The 1860 election of Mr. Lincoln prompted the succession of seven slaveholding states, the establishment of the Confederacy and split the U.S. into a civil war-divided country over the ensuing five years.
The election of President-elect Trump simply is not that serious. Or at least, it shouldn’t be.
To be sure, some of his campaign pledges concerning immigration, the current health care system and world affairs, give many sober pause and serious concerns. But so have the campaign pledges of virtually every other president-elect in the history of this country.
That said, because Mr. Trump has been lawfully elected, he should be extended the same opportunity that previous presidents-elect have had to come up to speed on the realities of the office, to digest the covert intelligence that he will now regularly receive, and hopefully, to appoint and surround himself with the sage expertise of military, domestic and foreign affairs advisers.
What I truly find sadder than his election is the dismal pessimism that has pervaded a large portion of the national populace. It has made many of them forget that the U.S. is arguably the greatest country in the world. What should be an adamant confidence that the U.S. has what it takes to get through the next presidential term, come what may, has, in the minds of too many people, taken a back seat to dire predictions of the country’s demise as the perceived result of Mr. Trump’s election.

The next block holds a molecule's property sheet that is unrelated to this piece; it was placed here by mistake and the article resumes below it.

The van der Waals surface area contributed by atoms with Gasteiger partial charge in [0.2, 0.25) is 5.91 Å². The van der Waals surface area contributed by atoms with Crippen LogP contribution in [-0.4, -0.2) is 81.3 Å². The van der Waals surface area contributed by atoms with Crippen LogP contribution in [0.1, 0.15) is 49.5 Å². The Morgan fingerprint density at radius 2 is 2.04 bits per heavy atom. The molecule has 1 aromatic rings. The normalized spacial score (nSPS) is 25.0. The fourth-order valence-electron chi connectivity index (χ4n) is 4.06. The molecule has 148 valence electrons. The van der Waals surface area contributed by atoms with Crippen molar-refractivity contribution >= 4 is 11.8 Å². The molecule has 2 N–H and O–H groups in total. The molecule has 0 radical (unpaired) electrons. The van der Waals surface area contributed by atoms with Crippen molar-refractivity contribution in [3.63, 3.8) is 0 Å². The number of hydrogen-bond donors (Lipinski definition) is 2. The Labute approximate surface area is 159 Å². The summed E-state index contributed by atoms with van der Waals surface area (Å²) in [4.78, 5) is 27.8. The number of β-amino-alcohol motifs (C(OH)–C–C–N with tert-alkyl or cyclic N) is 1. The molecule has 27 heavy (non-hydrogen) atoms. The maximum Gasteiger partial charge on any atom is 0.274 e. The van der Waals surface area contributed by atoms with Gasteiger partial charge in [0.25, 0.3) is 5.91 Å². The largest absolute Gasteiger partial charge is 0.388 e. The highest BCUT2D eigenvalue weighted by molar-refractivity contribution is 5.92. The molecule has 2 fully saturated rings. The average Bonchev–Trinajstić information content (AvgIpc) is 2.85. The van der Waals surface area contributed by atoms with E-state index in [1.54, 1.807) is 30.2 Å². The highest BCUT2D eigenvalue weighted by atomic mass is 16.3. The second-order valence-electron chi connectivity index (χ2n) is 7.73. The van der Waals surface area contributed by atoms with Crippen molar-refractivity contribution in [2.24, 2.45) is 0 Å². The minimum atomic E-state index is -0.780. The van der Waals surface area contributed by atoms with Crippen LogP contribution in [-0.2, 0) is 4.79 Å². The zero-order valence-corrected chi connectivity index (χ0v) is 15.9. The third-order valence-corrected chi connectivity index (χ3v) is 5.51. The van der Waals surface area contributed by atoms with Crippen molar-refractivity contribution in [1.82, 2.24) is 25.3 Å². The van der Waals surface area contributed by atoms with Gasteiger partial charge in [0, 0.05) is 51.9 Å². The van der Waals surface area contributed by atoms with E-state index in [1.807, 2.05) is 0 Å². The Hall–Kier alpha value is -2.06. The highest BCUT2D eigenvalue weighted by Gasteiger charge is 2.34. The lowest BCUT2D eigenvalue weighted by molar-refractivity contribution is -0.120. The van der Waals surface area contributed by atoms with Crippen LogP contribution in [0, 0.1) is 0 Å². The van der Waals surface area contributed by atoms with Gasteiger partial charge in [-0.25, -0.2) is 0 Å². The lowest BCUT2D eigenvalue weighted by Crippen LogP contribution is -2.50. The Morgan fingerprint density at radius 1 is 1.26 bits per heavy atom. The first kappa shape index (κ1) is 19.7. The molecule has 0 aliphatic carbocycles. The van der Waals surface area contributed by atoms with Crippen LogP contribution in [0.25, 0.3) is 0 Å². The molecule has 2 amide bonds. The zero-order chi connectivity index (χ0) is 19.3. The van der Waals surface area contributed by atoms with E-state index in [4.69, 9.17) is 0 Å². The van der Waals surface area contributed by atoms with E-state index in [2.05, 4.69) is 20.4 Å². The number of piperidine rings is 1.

I choose to instead think in terms of “In God We Trust”; He has gotten the country through far bigger challenges over the course of our 240-year history. If I were God, I would be taking grave issue with the lack of faith in Him currently being exhibited. I also believe in the ability of our imperfect nation and its people to hold its leaders — including the U.S. president — accountable. If one is agnostic or atheist, the long-term track record of this country’s tenacity and perseverance should provide enough information to at least believe in the latter.
Instead of wasting precious time whining about the presidential election outcome and engaging in country-dividing actions and counterproductive negative mindsets, we should invest better-spent time in preparing to become expertly knowledgeable about the issues of the coming days, months and years.
We should work diligently to ensure that our perspectives on what the will of the country should be are not lost on our local, state and national leaders. We should also become intimately acquainted with what are the take-away lessons of the 2016 campaign in terms of what it says about our political parties and what it says about our country. The next presidential election is only four years away, and the preceding campaign will begin in earnest in 2019.
Moreover, we should move on from the election and come back together around the principles that define the United States as a democratic system of freely elected leaders. If you have forgotten what that means, take a trip abroad to some of the countries where such a system is nonexistent.
If the U.S. fails to reunite that in the coming days and weeks, then, we can only blame ourselves as a nation for the consequences that will come as a result.
EDITOR’S NOTE: Carlos Holmes is a resident of Bowers.